Businesses understand that we are in a global competition for workforce talent. In Middle Tennessee, we are projecting a significant shortage in the number of skilled and qualified workers over the next decade. Simply put, we need more adults in our region with postsecondary education, such as a technical certificate, an associate's or bachelor's degree, or an advanced degree. This is especially true in science, technology, engineering and mathematics (STEM) fields. The Bureau of Labor Statistics forecasts the existence of 100,000 STEM jobs in Tennessee by the year 2018—that’s a 10 percent increase over the number of STEM jobs in our state in 2008. Despite the growing demand, nationally, only 17 percent of high school seniors are both proficient in math and interested in STEM, and only 50 percent of college graduates in STEM majors go on to pursue a STEM career.
The Nashville Area Chamber of Commerce is working to promote STEM education in partnership with the Middle Tennessee STEM Innovation Hub, a consortium of K-12 school districts, higher-education institutions and businesses. In September, we organized our first “STEM-posium” at Lipscomb University
, with our sponsor, Altria Group. David Burns, the director of STEM Innovation Networks with Battelle
, opened with a call for K-12, higher education and the business community to be equal partners in promoting STEM education. Then, representatives from eight Middle Tennessee counties spent the day sharing how they were using local partnerships to expand STEM education in their schools. Clarksville-Montgomery County Schools
shared how they are working with their local UT Agriculture Extension Office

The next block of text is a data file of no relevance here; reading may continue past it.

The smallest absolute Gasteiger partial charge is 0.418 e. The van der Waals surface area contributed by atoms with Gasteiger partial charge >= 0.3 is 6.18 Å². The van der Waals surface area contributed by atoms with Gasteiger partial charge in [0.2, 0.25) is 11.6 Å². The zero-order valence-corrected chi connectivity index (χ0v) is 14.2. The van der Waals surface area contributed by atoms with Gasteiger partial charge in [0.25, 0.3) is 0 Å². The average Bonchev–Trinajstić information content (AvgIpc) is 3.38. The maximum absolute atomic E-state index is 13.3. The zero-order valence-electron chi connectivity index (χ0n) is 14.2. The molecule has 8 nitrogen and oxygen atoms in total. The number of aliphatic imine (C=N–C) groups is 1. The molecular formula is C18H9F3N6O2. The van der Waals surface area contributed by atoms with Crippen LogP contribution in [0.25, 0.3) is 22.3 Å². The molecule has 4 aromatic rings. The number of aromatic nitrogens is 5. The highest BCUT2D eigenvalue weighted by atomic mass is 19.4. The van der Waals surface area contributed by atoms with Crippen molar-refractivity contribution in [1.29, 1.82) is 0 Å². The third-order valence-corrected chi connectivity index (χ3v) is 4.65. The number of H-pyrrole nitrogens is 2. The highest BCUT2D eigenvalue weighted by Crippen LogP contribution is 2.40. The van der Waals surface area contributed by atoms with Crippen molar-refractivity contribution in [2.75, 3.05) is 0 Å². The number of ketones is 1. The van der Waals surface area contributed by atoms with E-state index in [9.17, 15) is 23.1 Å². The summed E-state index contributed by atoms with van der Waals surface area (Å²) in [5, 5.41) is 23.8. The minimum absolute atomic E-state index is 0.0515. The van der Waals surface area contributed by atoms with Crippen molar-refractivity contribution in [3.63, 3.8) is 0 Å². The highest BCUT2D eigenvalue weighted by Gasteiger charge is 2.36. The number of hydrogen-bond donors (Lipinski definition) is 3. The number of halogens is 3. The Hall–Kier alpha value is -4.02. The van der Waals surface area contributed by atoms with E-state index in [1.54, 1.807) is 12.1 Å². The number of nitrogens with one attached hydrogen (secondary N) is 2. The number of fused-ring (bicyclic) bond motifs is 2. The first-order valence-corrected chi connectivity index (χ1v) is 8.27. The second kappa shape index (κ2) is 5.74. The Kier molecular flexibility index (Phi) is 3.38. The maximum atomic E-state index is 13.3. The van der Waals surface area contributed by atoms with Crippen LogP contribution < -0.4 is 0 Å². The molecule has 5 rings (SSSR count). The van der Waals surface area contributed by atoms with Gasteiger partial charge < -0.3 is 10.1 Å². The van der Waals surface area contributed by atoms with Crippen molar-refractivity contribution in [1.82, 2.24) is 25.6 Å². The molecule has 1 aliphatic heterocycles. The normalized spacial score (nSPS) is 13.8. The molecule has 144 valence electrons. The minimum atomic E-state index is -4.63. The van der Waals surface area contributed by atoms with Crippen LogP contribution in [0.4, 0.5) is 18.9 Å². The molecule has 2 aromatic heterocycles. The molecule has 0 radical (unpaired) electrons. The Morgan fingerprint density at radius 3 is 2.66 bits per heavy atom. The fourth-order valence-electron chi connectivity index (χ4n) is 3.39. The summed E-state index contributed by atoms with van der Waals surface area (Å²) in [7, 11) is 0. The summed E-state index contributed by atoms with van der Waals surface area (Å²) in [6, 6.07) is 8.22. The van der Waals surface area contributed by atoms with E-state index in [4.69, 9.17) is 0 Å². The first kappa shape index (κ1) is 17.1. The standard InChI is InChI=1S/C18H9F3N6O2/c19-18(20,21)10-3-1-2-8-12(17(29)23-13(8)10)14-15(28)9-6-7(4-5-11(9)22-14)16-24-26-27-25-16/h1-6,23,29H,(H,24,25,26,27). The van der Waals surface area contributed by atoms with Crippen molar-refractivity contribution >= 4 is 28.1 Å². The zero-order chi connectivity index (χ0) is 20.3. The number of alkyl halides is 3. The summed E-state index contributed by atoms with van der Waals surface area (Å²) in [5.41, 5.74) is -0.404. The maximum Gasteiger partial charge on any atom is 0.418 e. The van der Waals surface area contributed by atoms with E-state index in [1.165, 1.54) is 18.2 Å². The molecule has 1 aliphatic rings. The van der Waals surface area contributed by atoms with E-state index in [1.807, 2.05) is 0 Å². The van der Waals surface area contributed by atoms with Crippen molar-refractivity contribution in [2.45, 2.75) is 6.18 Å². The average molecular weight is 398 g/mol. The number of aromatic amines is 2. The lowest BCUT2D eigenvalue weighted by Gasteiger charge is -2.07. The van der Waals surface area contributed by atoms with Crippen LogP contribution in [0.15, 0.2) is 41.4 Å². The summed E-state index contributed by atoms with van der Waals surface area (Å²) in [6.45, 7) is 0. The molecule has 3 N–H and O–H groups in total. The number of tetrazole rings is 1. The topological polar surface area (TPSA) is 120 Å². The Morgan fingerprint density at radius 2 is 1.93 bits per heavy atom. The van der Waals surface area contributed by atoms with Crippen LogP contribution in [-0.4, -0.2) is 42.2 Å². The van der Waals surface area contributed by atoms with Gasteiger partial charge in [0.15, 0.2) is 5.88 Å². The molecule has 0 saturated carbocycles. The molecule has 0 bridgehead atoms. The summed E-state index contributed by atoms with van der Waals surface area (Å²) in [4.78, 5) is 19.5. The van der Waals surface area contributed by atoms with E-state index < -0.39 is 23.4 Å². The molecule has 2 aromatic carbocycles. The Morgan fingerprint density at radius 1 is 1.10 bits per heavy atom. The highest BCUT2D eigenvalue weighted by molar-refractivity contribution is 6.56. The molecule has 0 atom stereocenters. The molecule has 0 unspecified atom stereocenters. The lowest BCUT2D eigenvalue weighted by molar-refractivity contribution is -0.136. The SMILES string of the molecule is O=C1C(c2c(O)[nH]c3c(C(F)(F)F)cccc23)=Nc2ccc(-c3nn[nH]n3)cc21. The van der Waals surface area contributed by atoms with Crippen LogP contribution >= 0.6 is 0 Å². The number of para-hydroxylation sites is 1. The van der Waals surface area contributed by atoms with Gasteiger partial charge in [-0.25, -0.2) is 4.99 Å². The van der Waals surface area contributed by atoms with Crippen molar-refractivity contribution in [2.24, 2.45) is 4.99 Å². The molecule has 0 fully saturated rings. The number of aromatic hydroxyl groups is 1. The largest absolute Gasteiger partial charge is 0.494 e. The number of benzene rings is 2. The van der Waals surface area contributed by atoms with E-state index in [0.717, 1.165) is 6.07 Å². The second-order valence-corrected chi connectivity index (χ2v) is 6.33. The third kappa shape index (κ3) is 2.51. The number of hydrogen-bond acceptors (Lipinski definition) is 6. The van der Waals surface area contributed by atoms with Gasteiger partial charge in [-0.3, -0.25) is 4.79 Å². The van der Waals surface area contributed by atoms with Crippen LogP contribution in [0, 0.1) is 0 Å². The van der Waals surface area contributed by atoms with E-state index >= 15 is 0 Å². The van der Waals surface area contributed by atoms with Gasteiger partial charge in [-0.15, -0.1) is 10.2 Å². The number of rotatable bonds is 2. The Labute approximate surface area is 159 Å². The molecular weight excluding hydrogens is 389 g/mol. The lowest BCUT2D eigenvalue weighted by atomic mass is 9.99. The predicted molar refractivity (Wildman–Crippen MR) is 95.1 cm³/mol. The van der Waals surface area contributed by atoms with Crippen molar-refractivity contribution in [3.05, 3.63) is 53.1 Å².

on STEM-related projects, providing a powerful model for how rural communities can implement STEM programs in their classrooms. In Nashville, Metro Schools
is partnering with the Vanderbilt Center for Science Outreach
to bring scientists into the classroom on a weekly basis at Stratford High School
, Bailey Middle School
and Hattie Cotton Elementary
. In Sumner County, Union Elementary
is working with a local bank to connect financial literacy to math standards. Visit our YouTube channel
to view a video of the STEM-posium highlights or the the full program, and visit our Flickr page
to view a set of pictures from the event.
I recently had a chance to see firsthand the excellent work Clarksville-Montgomery County Schools are doing in their STEM programs. At Richview Middle School
, a math teacher and science teacher were collaborating on a STEM project for their eighth-grade students. Students were given the problem of creating neutralization tanks so that the waste water from a paper mill could be safely discharged into the Cumberland River. In their physical science class, they were working in teams to construct the neutralization tanks. They would then graph the pH levels in math class to find the right balance between acid and base. At Clarksville High School
, students were building circuits in science class that would light a model home. The math teacher then referred the students back to what they were learning in science as they solved equations to find the voltage of a circuit. The Clarksville educators shared how important it was to provide structured, common planning time for teachers, the value of connecting to Austin Peay State University, and the willingness of local businesses to participate in the STEM curriculum. For businesses interested in partnering with a STEM program in Nashville, contact me at (615) 743-3000 or visit the PENCIL Foundation. John Bartee with the UT Agriculture Extension office in Montgomery County talks about his STEM partnership with Clarksville-Montgomery County Schools (L-R: John Bartee; Carla Dawson-Jackson, director of STEM Education in Metro Schools; Tiffany Farmer, Vanderbilt Center for Science Outreach; B.J. Worthington, Director of Clarksville-Montgomery County Schools; Karen Freeman, vice president and marketing director of Sumner Bank and Trust; and Danny Sullivan, principal of Union Elementary STEM).
Jennifer Brown, Sumner County’s assistant director of schools for instruction, discusses STEM education with Eric Harris, senior manager/quality assurance with Altria.